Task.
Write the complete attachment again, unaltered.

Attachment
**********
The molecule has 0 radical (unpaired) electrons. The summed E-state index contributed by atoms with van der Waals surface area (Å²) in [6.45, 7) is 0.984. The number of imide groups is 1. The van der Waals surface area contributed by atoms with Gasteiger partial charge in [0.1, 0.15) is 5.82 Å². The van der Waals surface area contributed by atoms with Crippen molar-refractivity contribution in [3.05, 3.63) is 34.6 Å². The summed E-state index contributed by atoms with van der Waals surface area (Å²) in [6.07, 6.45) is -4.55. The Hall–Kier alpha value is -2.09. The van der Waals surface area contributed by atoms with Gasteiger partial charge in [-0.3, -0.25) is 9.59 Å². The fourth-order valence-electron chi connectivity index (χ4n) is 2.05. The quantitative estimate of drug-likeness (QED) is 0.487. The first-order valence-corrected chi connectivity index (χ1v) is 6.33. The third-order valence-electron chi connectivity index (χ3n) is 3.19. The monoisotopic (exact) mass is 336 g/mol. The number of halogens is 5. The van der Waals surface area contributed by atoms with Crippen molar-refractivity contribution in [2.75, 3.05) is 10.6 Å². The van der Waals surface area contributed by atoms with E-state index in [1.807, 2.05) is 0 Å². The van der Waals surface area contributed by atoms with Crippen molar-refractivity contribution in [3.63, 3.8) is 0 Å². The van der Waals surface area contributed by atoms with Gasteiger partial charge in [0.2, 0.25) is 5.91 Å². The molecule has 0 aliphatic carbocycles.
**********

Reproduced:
The molecule has 0 radical (unpaired) electrons. The summed E-state index contributed by atoms with van der Waals surface area (Å²) in [6.45, 7) is 0.984. The number of imide groups is 1. The van der Waals surface area contributed by atoms with Gasteiger partial charge in [0.1, 0.15) is 5.82 Å². The van der Waals surface area contributed by atoms with Crippen molar-refractivity contribution in [3.05, 3.63) is 34.6 Å². The summed E-state index contributed by atoms with van der Waals surface area (Å²) in [6.07, 6.45) is -4.55. The Hall–Kier alpha value is -2.09. The van der Waals surface area contributed by atoms with Gasteiger partial charge in [-0.3, -0.25) is 9.59 Å². The fourth-order valence-electron chi connectivity index (χ4n) is 2.05. The quantitative estimate of drug-likeness (QED) is 0.487. The first-order valence-corrected chi connectivity index (χ1v) is 6.33. The third-order valence-electron chi connectivity index (χ3n) is 3.19. The monoisotopic (exact) mass is 336 g/mol. The number of halogens is 5. The van der Waals surface area contributed by atoms with Crippen molar-refractivity contribution in [2.75, 3.05) is 10.6 Å². The van der Waals surface area contributed by atoms with E-state index in [1.807, 2.05) is 0 Å². The van der Waals surface area contributed by atoms with Crippen molar-refractivity contribution in [3.63, 3.8) is 0 Å². The van der Waals surface area contributed by atoms with Gasteiger partial charge in [0.2, 0.25) is 5.91 Å². The molecule has 0 aliphatic carbocycles.